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Adhering to snow shoveling safety

February 14, 2010
Salem News

The winter weather combination of a little more than an inch of snowfall and temperatures that dip below 20 degrees can cause death rates from heart attacks to triple among men 35 to 49 years old.

One of the main culprits responsible for this increase in winter weather-related heart attacks is the simple activity of shoveling snow.

"If you're not a regular exerciser or are in poor physical shape, your body won't be prepared for the stress of shoveling snow, which increases your chance of sustaining muscle pulls, back injuries, or a heart attack," explained John Dawson, D.O., Assistant Medical Director for Salem Community Hospital's Emergency Department. "In some cases, snow shoveling can be compared to weight lifting, while working out on a treadmill."

An average shovelful of heavy, wet snow weighs 16 to 20 pounds. That means for every 10 minutes of typical shoveling, a person can clear more than 2,000 pounds of snow.

Researchers have also found that within two minutes of shoveling, many people exceed their upper heart rate limit for aerobic exercise training. For example, the amount of energy used to shovel snow is comparable to that of speed walking at 5 miles per hour.

Most at Risk

Because this activity places such high stress on the heart, people should always talk with their doctor about shoveling or snow blowing in advance of the first winter storm.

"If you have a medical condition or don't exercise regularly, consider hiring someone to remove the snow for you," Dr. Dawson advised. "Even people, who regularly exercise can find shoveling to be strenuous if they try to tackle the job without taking breaks. Shoveling causes a quick increase in the body's heart rate and blood pressure. Those most at risk during shoveling are people who have already had a heart attack, people with a history of heart disease, those with high blood pressure or high cholesterol levels, smokers and people who lead a sedentary lifestyle.

"One of the reasons heart attacks can occur during snow shoveling is the combination of colder temperatures and physical exertion. Cold weather places an additional strain on the heart while the body is trying to keep warm. The combination of sudden physical exertion and cold weather increases the workload for the heart and can cause a heart attack. The heart is a muscle just like any other muscle in the body, and when it gets strained, it shuts down because it can't handle the increased load."

Back and Muscle Safety

"Back and muscle safety is also important to consider when shoveling snow," Dr. Dawson said. "Even if a person exercises regularly, improper shoveling techniques could lead to a strained or sore back.

"When preparing to shovel snow, purchase an ergonomically correct shovel. These shovels are typically much lighter than normal shovels and have a contoured handle that is designed to reduce or eliminate bending and decrease the amount of weight lifted.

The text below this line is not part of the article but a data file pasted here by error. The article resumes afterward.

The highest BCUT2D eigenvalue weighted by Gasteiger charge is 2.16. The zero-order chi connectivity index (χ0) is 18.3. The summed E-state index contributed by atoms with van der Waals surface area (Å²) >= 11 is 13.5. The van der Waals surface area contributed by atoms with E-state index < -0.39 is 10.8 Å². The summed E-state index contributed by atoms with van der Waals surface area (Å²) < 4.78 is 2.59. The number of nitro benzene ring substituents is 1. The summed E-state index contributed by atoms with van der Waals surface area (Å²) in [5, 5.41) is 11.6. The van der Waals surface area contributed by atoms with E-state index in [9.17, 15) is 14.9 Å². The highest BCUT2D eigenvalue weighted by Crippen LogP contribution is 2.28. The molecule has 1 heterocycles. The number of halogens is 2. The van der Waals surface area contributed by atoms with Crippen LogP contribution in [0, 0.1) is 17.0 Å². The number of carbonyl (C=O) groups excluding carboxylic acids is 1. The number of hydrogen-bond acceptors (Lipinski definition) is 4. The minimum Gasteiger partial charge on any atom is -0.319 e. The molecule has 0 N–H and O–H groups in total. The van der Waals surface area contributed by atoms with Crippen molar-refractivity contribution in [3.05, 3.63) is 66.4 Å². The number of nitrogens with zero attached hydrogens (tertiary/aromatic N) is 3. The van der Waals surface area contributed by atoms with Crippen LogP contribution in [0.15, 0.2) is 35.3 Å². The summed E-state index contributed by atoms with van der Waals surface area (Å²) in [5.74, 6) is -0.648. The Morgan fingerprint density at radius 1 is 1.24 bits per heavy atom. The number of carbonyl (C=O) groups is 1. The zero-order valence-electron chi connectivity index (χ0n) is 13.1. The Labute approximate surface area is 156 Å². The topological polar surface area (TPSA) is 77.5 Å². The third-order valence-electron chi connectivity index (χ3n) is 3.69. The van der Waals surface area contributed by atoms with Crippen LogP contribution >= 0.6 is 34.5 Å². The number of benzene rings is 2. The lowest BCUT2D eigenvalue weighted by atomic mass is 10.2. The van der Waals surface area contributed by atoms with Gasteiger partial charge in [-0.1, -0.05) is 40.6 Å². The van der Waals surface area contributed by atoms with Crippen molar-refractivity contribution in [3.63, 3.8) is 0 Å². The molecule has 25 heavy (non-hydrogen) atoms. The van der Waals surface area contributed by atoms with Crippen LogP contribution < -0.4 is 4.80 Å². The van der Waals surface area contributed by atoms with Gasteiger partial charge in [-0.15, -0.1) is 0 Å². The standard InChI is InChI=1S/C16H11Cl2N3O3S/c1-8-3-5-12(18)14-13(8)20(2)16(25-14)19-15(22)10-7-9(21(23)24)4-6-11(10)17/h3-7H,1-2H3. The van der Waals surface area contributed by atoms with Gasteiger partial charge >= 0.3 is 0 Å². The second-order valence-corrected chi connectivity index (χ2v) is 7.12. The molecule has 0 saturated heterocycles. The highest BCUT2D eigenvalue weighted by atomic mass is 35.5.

"Before starting to shovel, it is important to warm up your muscles by walking for a few minutes or stretching. Muscles in the arms, legs and back especially need to be stretched to work more efficiently and prevent injury.

"Once you start shoveling, try to push the snow instead of lifting it," Dr. Dawson suggested. "Be sure not to overload the shovel, and never use your back to lift snow. If you have to lift, bend your knees and lift with your legs, and avoid twisting or throwing snow over your shoulder.

"Lastly, if you are experiencing snowfall levels of 12-inches or more, try to remove the snow in layers. New fallen snow is lighter than packed, heavy snow, so start shoveling when a light covering of snow is on the ground."

Other Shoveling Safety Tips:

- Give yourself a break: Take frequent rest breaks so you don't overstress your heart. Pay attention to how your body feels during these breaks. Stop if you feel pain or observe heart attack warning signs. These may include chest pain as well as shoulder, neck or arm pain; dizziness, fainting, sweating or nausea; or shortness of breath. If you think you're having a heart attack, seek medical help immediately.

- Don't eat before shoveling snow, and avoid smoking or the use of caffeinated beverages, which are stimulants that may increase heart rate and cause blood vessels to constrict, putting an extra load on your heart.

- Don't drink alcoholic beverages before shoveling, because alcohol may increase the sensation of warmth and cause people to underestimate the extra strain their body is under in the cold.

- Dress appropriately: Light, layered, water-repellent clothing provides both ventilation and insulation. In addition, wear the appropriate head coverings, as well as mittens or gloves and thick, warm socks. Avoid falls by wearing shoes or boots that have slip-resistant soles.

John Dawson, D.O., is the Assistant Medical Director for Salem Community Hospital's Emergency Department.

 
 

 

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